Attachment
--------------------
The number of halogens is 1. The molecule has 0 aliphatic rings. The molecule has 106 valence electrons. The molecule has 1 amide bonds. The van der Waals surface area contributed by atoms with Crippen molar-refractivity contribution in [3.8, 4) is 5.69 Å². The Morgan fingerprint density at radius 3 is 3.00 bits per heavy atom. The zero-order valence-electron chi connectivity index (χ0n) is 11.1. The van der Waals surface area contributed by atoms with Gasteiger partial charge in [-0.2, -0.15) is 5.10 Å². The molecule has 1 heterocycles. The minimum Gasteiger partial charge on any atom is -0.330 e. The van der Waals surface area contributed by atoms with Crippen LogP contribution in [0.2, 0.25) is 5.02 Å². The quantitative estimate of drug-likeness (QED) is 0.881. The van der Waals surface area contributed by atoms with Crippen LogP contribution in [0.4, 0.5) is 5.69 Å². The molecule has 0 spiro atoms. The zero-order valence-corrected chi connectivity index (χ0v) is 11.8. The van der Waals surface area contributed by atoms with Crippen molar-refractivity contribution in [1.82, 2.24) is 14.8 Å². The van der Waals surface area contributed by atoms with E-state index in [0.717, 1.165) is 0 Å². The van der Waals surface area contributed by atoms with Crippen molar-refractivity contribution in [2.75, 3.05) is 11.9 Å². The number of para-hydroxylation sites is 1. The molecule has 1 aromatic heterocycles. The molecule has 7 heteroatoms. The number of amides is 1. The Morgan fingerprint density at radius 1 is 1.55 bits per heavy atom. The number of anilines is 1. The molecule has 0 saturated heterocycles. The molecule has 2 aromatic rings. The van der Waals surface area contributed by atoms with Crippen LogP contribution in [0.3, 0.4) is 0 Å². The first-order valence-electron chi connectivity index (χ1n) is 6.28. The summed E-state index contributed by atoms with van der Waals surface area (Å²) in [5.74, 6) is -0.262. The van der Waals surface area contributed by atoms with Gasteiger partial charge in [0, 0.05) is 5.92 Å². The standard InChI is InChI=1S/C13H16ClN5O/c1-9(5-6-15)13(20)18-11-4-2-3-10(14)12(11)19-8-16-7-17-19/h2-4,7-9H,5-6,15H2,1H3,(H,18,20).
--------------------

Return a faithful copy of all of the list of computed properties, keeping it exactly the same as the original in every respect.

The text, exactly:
The number of halogens is 1. The molecule has 0 aliphatic rings. The molecule has 106 valence electrons. The molecule has 1 amide bonds. The van der Waals surface area contributed by atoms with Crippen molar-refractivity contribution in [3.8, 4) is 5.69 Å². The Morgan fingerprint density at radius 3 is 3.00 bits per heavy atom. The zero-order valence-electron chi connectivity index (χ0n) is 11.1. The van der Waals surface area contributed by atoms with Gasteiger partial charge in [-0.2, -0.15) is 5.10 Å². The molecule has 1 heterocycles. The minimum Gasteiger partial charge on any atom is -0.330 e. The van der Waals surface area contributed by atoms with Crippen LogP contribution in [0.2, 0.25) is 5.02 Å². The quantitative estimate of drug-likeness (QED) is 0.881. The van der Waals surface area contributed by atoms with Crippen LogP contribution in [0.4, 0.5) is 5.69 Å². The molecule has 0 spiro atoms. The zero-order valence-corrected chi connectivity index (χ0v) is 11.8. The van der Waals surface area contributed by atoms with Crippen molar-refractivity contribution in [1.82, 2.24) is 14.8 Å². The van der Waals surface area contributed by atoms with E-state index in [0.717, 1.165) is 0 Å². The van der Waals surface area contributed by atoms with Crippen molar-refractivity contribution in [2.75, 3.05) is 11.9 Å². The number of para-hydroxylation sites is 1. The molecule has 1 aromatic heterocycles. The molecule has 7 heteroatoms. The number of amides is 1. The Morgan fingerprint density at radius 1 is 1.55 bits per heavy atom. The number of anilines is 1. The molecule has 0 saturated heterocycles. The molecule has 2 aromatic rings. The van der Waals surface area contributed by atoms with Crippen LogP contribution in [0.3, 0.4) is 0 Å². The first-order valence-electron chi connectivity index (χ1n) is 6.28. The summed E-state index contributed by atoms with van der Waals surface area (Å²) in [5.74, 6) is -0.262. The van der Waals surface area contributed by atoms with Gasteiger partial charge in [0, 0.05) is 5.92 Å². The standard InChI is InChI=1S/C13H16ClN5O/c1-9(5-6-15)13(20)18-11-4-2-3-10(14)12(11)19-8-16-7-17-19/h2-4,7-9H,5-6,15H2,1H3,(H,18,20).